Addiction is an indiscriminate disease that is ravaging Canadian communities with horrifying momentum. It steals the lives of so many Canadians each and every day. The deadliest year on record for opioid-related overdoses was 2021. Statistics Canada has said that 2022 is on track to be another record-setting year.
Conservatives believe that addiction is a health issue and must be treated as such. We believe there needs to be an increase in resources for treatment and a shift in our focus towards recovery. Conservatives put forward a recovery-focused approach, one that puts focus on treating addictions as a health condition, directly into our recent election platform. Had we formed government, we wanted to revise the federal government substance abuse policy framework to make recovery an overarching goal. We would have reoriented the Canadian drug and substance strategy towards ensuring that everyone suffering from addictions had an opportunity to recover and lead a drug-free life, and that all policies that would fall under this strategy would have reduction of harm and promotion of recovery as their objectives.
We proposed concrete and detailed examples of how we would realize these goals, such as making a number of investments to create residential drug treatment beds and build recovery centres, including land-based treatment programs developed and managed by indigenous communities. Canada currently has a serious lack of addiction treatment space. There are often long wait-lists and many barriers that prevent Canadians with addictions from receiving the support they need.
I want to paint a picture of what I mean by pointing to some amazing work that is being done in my home province of Alberta, where there has been a marked change in approach over the last few years when it comes to addiction. Alberta has become focused on building a recovery-oriented system of care, one that helps people move from a life of addiction into a life of recovery. Over the last three years, it has made key investments to achieve the goal of recovery.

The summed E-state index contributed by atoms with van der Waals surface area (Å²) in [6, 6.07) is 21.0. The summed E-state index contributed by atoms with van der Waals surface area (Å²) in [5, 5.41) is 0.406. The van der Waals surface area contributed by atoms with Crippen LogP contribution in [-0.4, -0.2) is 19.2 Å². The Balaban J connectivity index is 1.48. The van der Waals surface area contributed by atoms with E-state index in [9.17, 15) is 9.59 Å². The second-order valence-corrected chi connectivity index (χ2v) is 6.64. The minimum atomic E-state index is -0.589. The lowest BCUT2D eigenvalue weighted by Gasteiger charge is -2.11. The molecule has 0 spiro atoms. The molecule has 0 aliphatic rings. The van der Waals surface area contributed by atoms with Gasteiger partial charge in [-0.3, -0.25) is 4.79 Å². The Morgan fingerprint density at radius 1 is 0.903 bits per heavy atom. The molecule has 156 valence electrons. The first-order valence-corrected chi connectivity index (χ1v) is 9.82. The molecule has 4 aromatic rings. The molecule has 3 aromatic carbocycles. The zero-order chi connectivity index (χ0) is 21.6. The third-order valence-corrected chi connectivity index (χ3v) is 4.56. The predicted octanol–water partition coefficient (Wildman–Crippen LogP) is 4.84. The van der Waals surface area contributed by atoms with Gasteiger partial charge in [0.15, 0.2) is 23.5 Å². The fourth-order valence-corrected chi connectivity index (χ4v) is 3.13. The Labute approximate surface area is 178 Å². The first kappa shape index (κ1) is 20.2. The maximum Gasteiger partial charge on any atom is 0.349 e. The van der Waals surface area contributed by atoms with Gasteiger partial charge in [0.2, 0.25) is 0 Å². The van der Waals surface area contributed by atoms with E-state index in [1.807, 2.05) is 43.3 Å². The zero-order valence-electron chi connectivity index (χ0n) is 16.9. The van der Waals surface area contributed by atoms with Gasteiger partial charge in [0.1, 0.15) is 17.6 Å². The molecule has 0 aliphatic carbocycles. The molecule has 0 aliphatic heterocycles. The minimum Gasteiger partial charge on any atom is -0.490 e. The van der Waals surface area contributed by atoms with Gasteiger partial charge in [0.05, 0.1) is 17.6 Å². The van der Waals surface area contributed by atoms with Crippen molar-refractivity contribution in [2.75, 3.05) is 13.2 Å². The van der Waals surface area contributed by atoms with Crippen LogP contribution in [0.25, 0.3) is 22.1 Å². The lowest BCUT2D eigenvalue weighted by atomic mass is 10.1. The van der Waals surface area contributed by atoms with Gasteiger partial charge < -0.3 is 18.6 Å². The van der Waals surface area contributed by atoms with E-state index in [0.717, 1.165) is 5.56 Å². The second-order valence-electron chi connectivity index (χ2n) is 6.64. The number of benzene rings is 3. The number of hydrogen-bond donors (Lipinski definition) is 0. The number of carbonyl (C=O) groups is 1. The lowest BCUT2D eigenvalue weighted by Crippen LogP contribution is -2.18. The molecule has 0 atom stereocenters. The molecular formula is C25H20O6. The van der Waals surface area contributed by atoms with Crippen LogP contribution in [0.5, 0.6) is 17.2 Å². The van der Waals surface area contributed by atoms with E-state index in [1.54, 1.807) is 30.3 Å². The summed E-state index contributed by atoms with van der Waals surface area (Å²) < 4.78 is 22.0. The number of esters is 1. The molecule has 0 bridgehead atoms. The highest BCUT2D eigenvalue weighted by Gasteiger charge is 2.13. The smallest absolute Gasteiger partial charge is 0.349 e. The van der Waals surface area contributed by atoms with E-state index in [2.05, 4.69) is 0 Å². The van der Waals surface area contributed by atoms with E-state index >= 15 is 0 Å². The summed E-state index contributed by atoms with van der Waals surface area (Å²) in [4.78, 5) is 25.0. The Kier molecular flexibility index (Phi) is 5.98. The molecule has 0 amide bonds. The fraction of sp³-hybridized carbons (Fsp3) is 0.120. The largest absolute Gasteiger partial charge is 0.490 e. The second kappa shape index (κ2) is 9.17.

It created 8,000 treatment spaces, meaning that over 8,000 Albertans can access detox, treatment and recovery services every single year. Importantly, all of these new spaces are at no cost to Albertans since Alberta is the first province in Canada to completely eliminate user fees for publicly funded addictions treatment. It has made gold standard opioid-treatment drugs available on demand through the virtual opioid dependency program so that any Albertan can access evidence-based medications from anywhere in the province. It is building five new recovery communities that will add an additional 400 beds to our provincial treatment capacity.
While I do not believe that jail is the best place to address addiction, I think we really need to think carefully about how we proceed, and I have some concerns about the approach put forward by the member for . In fact, the Alberta Association of Chiefs of Police has been clear that it does not support decriminalization without first having necessary prevention, intervention, treatment and recovery supports in place. Decriminalizing without having the appropriate access to treatment and supports in place is akin to putting the cart before the horse.
People often like to point to jurisdictions such as Portugal when they talk about decriminalization, but what is often failed to be realized is that in Portugal drugs remain illegal and people who are in possession of deadly and dangerous drugs still face administrative penalties while they are being offered treatment. Portugal also took the time to transition carefully to a recovery model so as not to leave addicts stuck in limbo at the risk of overdose. The Portugal model is effectively a diversionary tool to assertively help people access treatment and recovery. Most importantly, Portugal has a freely and rapidly accessible treatment system.
We cannot simply take away penalties and expect things to get better. We need a comprehensive recovery-oriented system of care in place before we can even start to talk about decriminalization. The problem at the moment is that the system of care across Canada is simply not adequate to be able to handle the number of people who would be diverted into treatment if this approach were to be adopted.
We can point to Oregon as an example of where decriminalization was brought forward without adequate capacity in place. Unfortunately, it is not going very well. Its model was marketed as a tool to help people access treatment and recovery, but it did not focus on building health care capacity. What we now see in Oregon is a dysfunctional and underfunded system that lacks adequate space for treatment and recovery. Essentially, its health care system was not prepared for it and does not have the resources available to implement it properly. Canada needs a government that will invest in offering recovery and healing with a substance abuse policy framework that makes recovery from substance dependency its primary purpose.